For the 4th day in a row, the USD/JPY is moving in tight ranges trying to avoid dropping below support at 113.00 to avoid more bearish pressure. The US Index DXY faced bearish pressures pushed it toward 92.96 DXY, and the US stock market dropped before closing at a slight rise yesterday, contributing to the drop of the USD/JPY pair to the 113.11 support level. If it wasn’t for the passage of the US tax cut bill last week, the USD/JPY pair would have had a chance to more gains, as the US data were supporting the greenback, but with the markets digesting the passage of the US tax cut law, the dollar gain’s halted.
The USD didn’t find enough support from interest rate rise by the Fed for the third time this year, and expectations of 3 raises next year, as the markets where expecting 4 interest rate rises in 2018. The US Central Bank’s fears of continued lower inflation levels below the bank’s target of 2%, gave the markets an indication that the bank might face hurdles of continued lower inflation pace next year.
The USD/JPY will have strong bearish move in case it moved towards support at 112.90, 112.00 and 111.60, and we still prefer buying at each bearish bounce. On the bullish side, the nearest resistance levels are currently at 113.75, 114.30 and 115.00. The daily chart shows clearly a break of the bullish trend lately. In light of market closer due to holidays this week and early next week for Christmas and New Year, traders need to be alert of price gaps due to markets coming back in interrupted form sometimes, and it is better to avoid trading until the markets are fully back to normal.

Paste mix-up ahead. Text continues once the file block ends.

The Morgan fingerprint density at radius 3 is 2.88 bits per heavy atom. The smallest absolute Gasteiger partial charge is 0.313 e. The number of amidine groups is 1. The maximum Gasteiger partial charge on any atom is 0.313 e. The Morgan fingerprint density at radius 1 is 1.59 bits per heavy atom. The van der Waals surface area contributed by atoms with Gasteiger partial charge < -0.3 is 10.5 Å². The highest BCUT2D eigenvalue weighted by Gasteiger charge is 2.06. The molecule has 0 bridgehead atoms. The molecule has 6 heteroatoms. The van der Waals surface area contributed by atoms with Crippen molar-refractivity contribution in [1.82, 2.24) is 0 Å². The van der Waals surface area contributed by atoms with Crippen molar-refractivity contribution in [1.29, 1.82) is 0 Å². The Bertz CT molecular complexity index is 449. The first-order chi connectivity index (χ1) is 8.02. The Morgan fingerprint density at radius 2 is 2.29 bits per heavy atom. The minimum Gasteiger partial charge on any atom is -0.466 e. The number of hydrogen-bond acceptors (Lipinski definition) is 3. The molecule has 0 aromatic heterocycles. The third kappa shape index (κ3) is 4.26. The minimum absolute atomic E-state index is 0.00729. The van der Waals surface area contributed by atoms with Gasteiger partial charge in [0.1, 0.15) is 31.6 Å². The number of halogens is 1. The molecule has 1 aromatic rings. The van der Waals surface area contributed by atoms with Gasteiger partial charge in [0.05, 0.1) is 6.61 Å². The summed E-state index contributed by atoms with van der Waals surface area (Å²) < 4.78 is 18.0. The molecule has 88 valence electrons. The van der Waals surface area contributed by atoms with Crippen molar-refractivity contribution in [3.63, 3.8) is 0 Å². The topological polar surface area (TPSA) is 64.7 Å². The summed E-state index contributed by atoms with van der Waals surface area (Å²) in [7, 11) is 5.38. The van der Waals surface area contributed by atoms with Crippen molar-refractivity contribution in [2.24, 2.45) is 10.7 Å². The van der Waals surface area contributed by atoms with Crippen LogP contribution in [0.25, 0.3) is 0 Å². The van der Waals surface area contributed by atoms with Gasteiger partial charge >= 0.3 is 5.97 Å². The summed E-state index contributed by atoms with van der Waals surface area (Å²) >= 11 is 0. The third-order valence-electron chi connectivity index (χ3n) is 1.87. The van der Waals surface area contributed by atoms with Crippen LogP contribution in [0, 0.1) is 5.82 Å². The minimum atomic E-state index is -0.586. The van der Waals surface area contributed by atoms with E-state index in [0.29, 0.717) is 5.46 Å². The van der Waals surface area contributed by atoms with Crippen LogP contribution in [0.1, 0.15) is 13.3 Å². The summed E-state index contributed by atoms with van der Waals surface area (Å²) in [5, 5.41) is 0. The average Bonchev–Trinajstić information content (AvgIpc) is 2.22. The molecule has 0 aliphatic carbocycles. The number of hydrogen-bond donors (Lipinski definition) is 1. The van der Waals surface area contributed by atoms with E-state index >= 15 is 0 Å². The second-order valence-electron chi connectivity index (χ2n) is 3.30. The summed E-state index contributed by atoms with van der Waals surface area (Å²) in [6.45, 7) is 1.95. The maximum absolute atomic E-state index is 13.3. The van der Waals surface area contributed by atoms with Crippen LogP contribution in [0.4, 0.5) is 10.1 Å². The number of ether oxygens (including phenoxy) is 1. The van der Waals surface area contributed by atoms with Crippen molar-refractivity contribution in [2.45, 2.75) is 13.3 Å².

On the economic data front today:
The economic agenda today will focus on the Japanese manufacturing production and retail sales data. And from the US, there will be a release of the unemployment claims, good’s trade balance and the Chicago PMI. And will also closely watch for renewed international geopolitical fears, with the reemergence of the North Korean crises, along with anything related to Trump’s internal and external policies.